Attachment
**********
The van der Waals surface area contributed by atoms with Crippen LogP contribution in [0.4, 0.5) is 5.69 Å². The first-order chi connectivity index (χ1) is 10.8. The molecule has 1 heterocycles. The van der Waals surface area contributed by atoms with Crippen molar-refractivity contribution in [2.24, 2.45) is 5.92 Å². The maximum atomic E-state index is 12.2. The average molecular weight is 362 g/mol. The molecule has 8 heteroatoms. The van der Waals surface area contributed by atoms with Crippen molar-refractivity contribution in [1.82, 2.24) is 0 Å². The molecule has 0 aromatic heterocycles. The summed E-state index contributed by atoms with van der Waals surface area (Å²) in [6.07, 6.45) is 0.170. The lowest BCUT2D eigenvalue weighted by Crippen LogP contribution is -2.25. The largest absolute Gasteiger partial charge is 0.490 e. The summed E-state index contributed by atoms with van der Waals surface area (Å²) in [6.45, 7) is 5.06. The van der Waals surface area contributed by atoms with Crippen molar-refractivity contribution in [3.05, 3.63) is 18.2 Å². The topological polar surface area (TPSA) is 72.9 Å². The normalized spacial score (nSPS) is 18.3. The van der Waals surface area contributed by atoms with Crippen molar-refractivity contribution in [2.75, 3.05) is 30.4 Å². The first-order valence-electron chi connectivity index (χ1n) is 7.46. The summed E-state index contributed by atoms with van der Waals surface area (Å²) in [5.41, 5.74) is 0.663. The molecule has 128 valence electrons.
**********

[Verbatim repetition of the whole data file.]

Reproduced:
The van der Waals surface area contributed by atoms with Crippen LogP contribution in [0.4, 0.5) is 5.69 Å². The first-order chi connectivity index (χ1) is 10.8. The molecule has 1 heterocycles. The van der Waals surface area contributed by atoms with Crippen molar-refractivity contribution in [2.24, 2.45) is 5.92 Å². The maximum atomic E-state index is 12.2. The average molecular weight is 362 g/mol. The molecule has 8 heteroatoms. The van der Waals surface area contributed by atoms with Crippen molar-refractivity contribution in [1.82, 2.24) is 0 Å². The molecule has 0 aromatic heterocycles. The summed E-state index contributed by atoms with van der Waals surface area (Å²) in [6.07, 6.45) is 0.170. The lowest BCUT2D eigenvalue weighted by Crippen LogP contribution is -2.25. The largest absolute Gasteiger partial charge is 0.490 e. The summed E-state index contributed by atoms with van der Waals surface area (Å²) in [6.45, 7) is 5.06. The van der Waals surface area contributed by atoms with Crippen molar-refractivity contribution in [3.05, 3.63) is 18.2 Å². The topological polar surface area (TPSA) is 72.9 Å². The normalized spacial score (nSPS) is 18.3. The van der Waals surface area contributed by atoms with Crippen molar-refractivity contribution in [2.75, 3.05) is 30.4 Å². The first-order valence-electron chi connectivity index (χ1n) is 7.46. The summed E-state index contributed by atoms with van der Waals surface area (Å²) in [5.41, 5.74) is 0.663. The molecule has 128 valence electrons.